I am 65, this is the first time ever I have seen a recipe in print that was anything like the fruit soup my thoroughly Norwegian mom made! It’s a lot like yours, plus sweet dumplings added for the last 15 minutes of cooking. I have made some changes for myself — I put the cinnamon sticks and dried fruit in the pot, cover generously with apple cider, bring it to a simmer, then turn off the heat, put on the lid, and let it steep overnight. Next day, I slice a couple of oranges and a lemon into thin slices (skin on, seeds out), poke a few whole cloves into some of the orange slices, add those along with more apple cider or water or orange juice (usually all three). Generally, because of my schedule, I simmer this for a couple of hours, turn off the heat, cover the pot, and leave it overnight again. After that, the recipe looks a lot like yours. Thank you for this! I will try to find that dumpling recipe and post it here later today
It sounds wonderful, Annie! Thanks for sharing your methods.
I think the only difference in the way my family makes it from your recipe is that they omitted the sugar and used juice instead of water. Grape juice, I think.
I can’t find pearl tapioca anywhere this year – – blame it on the pandemic shortages. I do have some Minute Tapioca here at home. Would that work? How much of that would I need?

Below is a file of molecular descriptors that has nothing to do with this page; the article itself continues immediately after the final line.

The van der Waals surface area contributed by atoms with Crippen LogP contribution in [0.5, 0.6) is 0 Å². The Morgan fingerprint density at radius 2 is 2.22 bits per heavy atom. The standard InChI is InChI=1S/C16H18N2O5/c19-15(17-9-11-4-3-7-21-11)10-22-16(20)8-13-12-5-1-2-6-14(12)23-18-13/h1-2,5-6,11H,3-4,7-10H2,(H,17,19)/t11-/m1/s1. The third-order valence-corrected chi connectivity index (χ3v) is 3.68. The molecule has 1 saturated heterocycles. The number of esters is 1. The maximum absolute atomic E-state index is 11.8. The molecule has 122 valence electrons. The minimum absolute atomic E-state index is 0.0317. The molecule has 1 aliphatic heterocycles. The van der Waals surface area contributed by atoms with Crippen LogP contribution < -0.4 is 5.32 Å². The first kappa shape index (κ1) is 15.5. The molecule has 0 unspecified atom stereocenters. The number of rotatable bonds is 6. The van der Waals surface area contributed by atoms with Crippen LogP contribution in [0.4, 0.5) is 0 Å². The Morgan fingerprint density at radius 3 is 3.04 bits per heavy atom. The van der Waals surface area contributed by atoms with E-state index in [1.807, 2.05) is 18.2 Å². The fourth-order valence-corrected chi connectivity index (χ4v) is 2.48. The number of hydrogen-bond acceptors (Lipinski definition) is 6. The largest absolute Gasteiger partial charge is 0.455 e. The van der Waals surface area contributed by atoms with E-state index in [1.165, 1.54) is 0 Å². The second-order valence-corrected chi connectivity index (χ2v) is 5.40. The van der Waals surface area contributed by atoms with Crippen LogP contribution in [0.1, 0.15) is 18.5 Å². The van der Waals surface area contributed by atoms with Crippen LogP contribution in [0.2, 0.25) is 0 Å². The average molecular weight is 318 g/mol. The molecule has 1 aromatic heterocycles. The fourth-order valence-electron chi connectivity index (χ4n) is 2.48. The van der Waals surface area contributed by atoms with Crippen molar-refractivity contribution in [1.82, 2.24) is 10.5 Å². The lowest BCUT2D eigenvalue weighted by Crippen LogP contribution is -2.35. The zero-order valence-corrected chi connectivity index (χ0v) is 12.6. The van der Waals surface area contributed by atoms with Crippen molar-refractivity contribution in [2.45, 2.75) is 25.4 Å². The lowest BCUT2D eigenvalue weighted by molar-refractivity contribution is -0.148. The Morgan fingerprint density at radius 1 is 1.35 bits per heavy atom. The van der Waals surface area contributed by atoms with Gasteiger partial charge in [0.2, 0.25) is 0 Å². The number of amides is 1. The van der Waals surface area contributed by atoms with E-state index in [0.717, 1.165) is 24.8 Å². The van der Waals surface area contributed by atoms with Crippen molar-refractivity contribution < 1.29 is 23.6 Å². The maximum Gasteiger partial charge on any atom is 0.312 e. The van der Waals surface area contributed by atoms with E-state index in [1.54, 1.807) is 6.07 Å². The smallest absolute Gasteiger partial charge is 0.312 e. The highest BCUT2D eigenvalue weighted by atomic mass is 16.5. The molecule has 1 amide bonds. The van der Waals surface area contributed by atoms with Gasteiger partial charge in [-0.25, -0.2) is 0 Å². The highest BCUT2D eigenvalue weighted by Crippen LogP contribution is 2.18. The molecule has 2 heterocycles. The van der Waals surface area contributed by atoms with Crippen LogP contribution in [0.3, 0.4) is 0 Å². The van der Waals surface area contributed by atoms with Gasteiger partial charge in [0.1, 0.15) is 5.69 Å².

Hi Susie! Yes, minute tapioca will work. I would use the same amount. Cooking time may be less.
Can any other ingredient be substituted for the tapioca? Like perhaps pearl barley or chai seeds or maybe couscous? I just don’t have any tapioca and have no idea where to get it. By the way thank you so much for all the wonderful recipes. I’m sure you can tell by my name that I’m Swedish living in Canada. Happy Holidays!!
Thanks AnnBritt – love your name!
I think any of those options would work to replace the tapioca. The chia seed one sounds very interesting – might have to try that myself!
Granny (Shiner) Seely always made sotsuppe, and I’m thrilled to find the recipe! Thanks for sharing!!